Collection of Sculptures by Enrique Alférez Installed at City Park

On Wednesday, October 28th, at 11:00 a.m., The Helis Foundation Enrique Alférez Sculpture Garden will open to the public with a dedication ceremony followed by a day of free tours and public programming celebrating the history and influence of Mexican-American New Orleans artist Enrique Alférez (1901-1999). The dedication will include remarks by Dr. Tlaloc Alférez, daughter of the famed artist, and officials from The Helis Foundation and New Orleans City Park. Throughout the day, docents will offer free guided tours of the 8000 sq. ft. sculpture garden featuring 14 sculptures set within large sweeping footpaths surrounded by lush tropical flowers and shrubs.

“Enrique Alférez continues to be one of Louisiana’s most important artists, and The Helis Foundation is honored to help secure his legacy,” said David Kerstein, President of The Helis Foundation. “We are proud to work with New Orleans City Park and the Alférez family to make sure residents and visitors will be able to enjoy these beautiful works of art in a contemplative and peaceful setting.”

At 6:00 p.m., the public is invited to lectures about the life and art of Enrique Alférez in the Pavilion of the Two Sisters. Katie Pfohl, New Orleans Museum of Art curator of modern and contemporary art, will discuss “Mexico in New Orleans: Enrique Alférez and his World.” Author and historian Katie Bowler Young will speak on, “Enrique Alférez: His Life and Work.” A wine and cheese reception will follow. This programming, free and open to the public, is presented in partnership with the Historic New Orleans Collection and the New Orleans Botanical Garden Foundation.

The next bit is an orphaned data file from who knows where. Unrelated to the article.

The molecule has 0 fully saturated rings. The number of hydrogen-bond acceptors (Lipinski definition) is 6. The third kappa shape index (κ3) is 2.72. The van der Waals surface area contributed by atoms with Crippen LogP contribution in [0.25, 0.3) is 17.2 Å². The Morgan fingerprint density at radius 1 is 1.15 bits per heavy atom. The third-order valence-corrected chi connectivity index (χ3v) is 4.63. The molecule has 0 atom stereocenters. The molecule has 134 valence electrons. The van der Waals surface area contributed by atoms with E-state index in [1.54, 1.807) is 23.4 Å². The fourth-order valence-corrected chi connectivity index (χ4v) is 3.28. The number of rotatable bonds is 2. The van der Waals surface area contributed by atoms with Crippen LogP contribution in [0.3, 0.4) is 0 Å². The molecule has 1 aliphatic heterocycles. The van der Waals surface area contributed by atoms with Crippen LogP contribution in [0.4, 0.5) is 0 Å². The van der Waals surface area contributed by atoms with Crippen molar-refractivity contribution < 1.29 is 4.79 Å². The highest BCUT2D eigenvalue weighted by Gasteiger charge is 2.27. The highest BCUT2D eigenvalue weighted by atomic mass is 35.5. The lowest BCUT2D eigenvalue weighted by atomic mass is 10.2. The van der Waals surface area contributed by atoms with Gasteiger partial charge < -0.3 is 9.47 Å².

The son of a Mexican sculptor, Alférez spent part of his young-adult life in the army of Pancho Villa in the Mexican Revolution before coming to the United States. He studied with the prolific sculptor Lorado Taft in Chicago in the 1920s, then moved to New Orleans in 1929, where he lived until his death in 1999. His sculptures and reliefs adorn many parks, buildings, and landmarks in New Orleans and throughout South Louisiana including the well-known façade of Charity Hospital. He created numerous sculptures for New Orleans City Park through the Works Progress Administration, including many iconic bridges that cross City Park’s many waterways. Alférez also sculpted “Molly Marine” at Canal St. and Elk Place, which is the very first statue of a woman in military uniform in the United States.

“My father had a special relationship with New Orleans City Park,” said Dr. Tlaloc Alférez. “He loved the peaceful and natural surroundings of the park and was honored to have dozens of his works grace the grounds throughout his long career.”

The Garden will be part of the New Orleans Botanical Garden’s extensive new entrance re-design. The new entrance to the Botanical Garden, opening in November 2015, will be through the Oscar J. Tolmas Center, formally the Little Casino Building. Entrance improvements will include a new Arrival Garden and Conservatory Court, which will lead visitors to The Helis Foundation Enrique Alférez Sculpture Garden. The Helis Foundation Enrique Alférez Sculpture Garden is designed by Landscape Architect Robin Tanner.

“Enrique Alférez used everyday materials as a vehicle to convey the erotic, the beautiful, and the divine in inseparable fusion. In constructing a setting for these vehicles, I worked to stay out of the way and let them shine,” said Mr. Tanner.

The Helis Foundation Enrique Alférez Sculpture Garden is open Tuesday through Sunday from 10 a.m. – 4:30 p.m. and is closed Mondays. The entrance to the Garden is on Victory Drive in City Park. Free parking is available along Victory Avenue and in the lot across from the Garden. Admission is $4.

“The Helis Foundation Enrique Alférez Sculpture Garden is a tremendous addition to our Botanical Garden,” said Bob Becker, CEO of City Park. “Enrique Alférez created beautiful sculptures in the Botanical Garden and City Park over a period of 60 years. This Sculpture Garden is a fitting tribute to a man whose art has meant so much to the beauty of City Park.